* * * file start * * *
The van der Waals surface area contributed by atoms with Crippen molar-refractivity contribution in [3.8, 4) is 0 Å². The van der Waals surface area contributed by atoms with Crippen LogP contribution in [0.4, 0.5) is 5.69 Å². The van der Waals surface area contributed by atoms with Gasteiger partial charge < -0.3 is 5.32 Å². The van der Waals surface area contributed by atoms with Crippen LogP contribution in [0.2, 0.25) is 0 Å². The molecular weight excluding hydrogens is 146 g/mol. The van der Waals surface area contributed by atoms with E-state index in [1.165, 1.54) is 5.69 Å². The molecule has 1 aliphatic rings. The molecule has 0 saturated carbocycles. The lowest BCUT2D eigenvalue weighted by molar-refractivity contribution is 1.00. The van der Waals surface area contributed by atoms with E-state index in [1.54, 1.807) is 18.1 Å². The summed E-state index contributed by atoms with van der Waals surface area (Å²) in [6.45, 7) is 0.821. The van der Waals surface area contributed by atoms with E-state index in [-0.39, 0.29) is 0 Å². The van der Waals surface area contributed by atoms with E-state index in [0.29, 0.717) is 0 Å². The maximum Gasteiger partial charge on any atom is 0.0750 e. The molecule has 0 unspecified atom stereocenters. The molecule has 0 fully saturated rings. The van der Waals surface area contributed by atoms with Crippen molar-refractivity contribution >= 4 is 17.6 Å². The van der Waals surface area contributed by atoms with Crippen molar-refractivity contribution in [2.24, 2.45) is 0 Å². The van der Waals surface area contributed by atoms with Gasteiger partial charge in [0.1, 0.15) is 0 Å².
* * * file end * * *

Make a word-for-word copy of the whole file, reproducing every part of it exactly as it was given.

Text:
The van der Waals surface area contributed by atoms with Crippen molar-refractivity contribution in [3.8, 4) is 0 Å². The van der Waals surface area contributed by atoms with Crippen LogP contribution in [0.4, 0.5) is 5.69 Å². The van der Waals surface area contributed by atoms with Gasteiger partial charge < -0.3 is 5.32 Å². The van der Waals surface area contributed by atoms with Crippen LogP contribution in [0.2, 0.25) is 0 Å². The molecular weight excluding hydrogens is 146 g/mol. The van der Waals surface area contributed by atoms with E-state index in [1.165, 1.54) is 5.69 Å². The molecule has 1 aliphatic rings. The molecule has 0 saturated carbocycles. The lowest BCUT2D eigenvalue weighted by molar-refractivity contribution is 1.00. The van der Waals surface area contributed by atoms with E-state index in [1.54, 1.807) is 18.1 Å². The summed E-state index contributed by atoms with van der Waals surface area (Å²) in [6.45, 7) is 0.821. The van der Waals surface area contributed by atoms with E-state index in [-0.39, 0.29) is 0 Å². The van der Waals surface area contributed by atoms with E-state index in [0.29, 0.717) is 0 Å². The maximum Gasteiger partial charge on any atom is 0.0750 e. The molecule has 0 unspecified atom stereocenters. The molecule has 0 fully saturated rings. The van der Waals surface area contributed by atoms with Crippen molar-refractivity contribution >= 4 is 17.6 Å². The van der Waals surface area contributed by atoms with Crippen molar-refractivity contribution in [2.24, 2.45) is 0 Å². The van der Waals surface area contributed by atoms with Gasteiger partial charge in [0.1, 0.15) is 0 Å².